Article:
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Keystone chair cops mystery shareholder revolt

22 January 2018

Beatrice Hollond, chair of Keystone, the UK investment trust managed by rising Invesco Perpetual star James Goldstone, faced a shareholder rebellion at its annual general meeting.

Beatrice Hollond, the chair of Keystone (KIT), the UK investment trust managed by rising Invesco Perpetual star James Goldstone, faced a shareholder rebellion at its annual general meeting last week.

A total of 801,053 votes – representing double that number in shares – voted against the re-election of Hollond, 57, who has chaired the £250 million listed fund for seven years.

Although the resolution number 5 was easily carried with nearly 1.8 million votes in Hollond’s favour, the ‘no’ vote was much bigger than the other 10 ordinary resolutions before shareholders.

In response Keystone said: ‘The large vote against resolution 5 came mainly from one shareholder with whom the board will engage.’

There was no further information from the company as to the identity of the shareholder or the reason for voting against Hollond.

Hollond, a former equity analyst at Morgan Grenfell and managing director at Credit Suisse Asset Management, holds several non-executive roles. She joined the board of Foreign & Colonial (FRCL) last year and also serves on the boards of Henderson Smaller Companies (HSL), Templeton Emerging Markets (TEM) and Telecom Plus (TEP).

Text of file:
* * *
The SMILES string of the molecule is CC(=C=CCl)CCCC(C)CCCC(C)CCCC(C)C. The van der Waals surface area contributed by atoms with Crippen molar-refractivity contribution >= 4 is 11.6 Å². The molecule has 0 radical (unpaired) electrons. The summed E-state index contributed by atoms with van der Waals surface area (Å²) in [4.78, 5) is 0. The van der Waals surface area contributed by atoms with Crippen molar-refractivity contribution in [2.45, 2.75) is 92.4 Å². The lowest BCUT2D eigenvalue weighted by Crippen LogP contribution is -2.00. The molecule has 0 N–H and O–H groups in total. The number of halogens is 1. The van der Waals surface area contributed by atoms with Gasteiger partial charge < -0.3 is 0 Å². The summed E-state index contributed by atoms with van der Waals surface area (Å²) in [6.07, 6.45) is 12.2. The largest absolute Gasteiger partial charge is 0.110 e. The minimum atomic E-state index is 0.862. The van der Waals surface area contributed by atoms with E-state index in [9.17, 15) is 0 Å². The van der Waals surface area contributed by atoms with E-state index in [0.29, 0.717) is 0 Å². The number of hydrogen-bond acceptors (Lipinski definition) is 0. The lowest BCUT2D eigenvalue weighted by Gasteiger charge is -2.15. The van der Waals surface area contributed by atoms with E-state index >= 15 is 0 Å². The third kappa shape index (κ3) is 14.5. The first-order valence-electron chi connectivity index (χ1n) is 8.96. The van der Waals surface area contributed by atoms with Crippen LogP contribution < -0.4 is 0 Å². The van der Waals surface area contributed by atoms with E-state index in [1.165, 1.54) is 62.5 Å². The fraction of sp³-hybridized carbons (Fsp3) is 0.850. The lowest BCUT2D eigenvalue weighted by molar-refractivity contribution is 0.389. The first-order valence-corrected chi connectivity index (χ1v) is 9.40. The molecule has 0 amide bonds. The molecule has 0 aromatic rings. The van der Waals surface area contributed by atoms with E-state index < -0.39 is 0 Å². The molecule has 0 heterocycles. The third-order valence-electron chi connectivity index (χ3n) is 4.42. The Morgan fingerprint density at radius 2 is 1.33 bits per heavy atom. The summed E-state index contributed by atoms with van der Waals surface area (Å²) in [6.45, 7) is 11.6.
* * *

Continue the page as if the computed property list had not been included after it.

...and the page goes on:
According to Thomson Reuters data, Keystone’s largest investor is Investec Wealth & Investment with a stake of nearly 12% or 1.62 million shares. If true, this would rule it out as it would give the wealth manager 810,000 votes, more than were declared against Hollond.

That leaves 1607 Capital Partners, the US value investor that owns 1.32 million shares (9.8%) and 660,000 votes; Brewin Dolphin with 910,000 shares (6.8%) and 455,000 votes; and Speirs & Jeffrey, the Glasgow-based stock broker that owns 810,000 Keystone shares (5.99%) and 405,000 votes).

Investment Trust Insider approached Speirs for comment but it declined to do so.

Invesco Perpetual, Keystone’s investment manager, did not respond to a request for comment either. Responsibility for the portfolio was passed from Mark Barnett, the firm’s head of UK equities and manager of its biggest UK equity income funds, to Goldstone last March. This was part of moves to relieve the burden on Barnett, who still manages the Edinburgh (EDIN) and Perpetual Income & Growth (PLI) trusts, and to promote a talented young manager.

Goldstone, who also took on the small Invesco Perpetual Select – UK (IVPU) from Barnett, quickly stamped his mark on the portfolio by buying shares in Lloyds and Barclays banks shunned by his boss.

Keystone’s total shareholder return over one year of 13.3% lags the 19.6% average return of trusts in its UK All Companies sector, according to the Association of Investment Companies. Over 10 years it has generated a 143% total return, including dividends, below the 198% sector average. The shares trade on a discount of nearly 11%, wider than the sector average of 7.8%.

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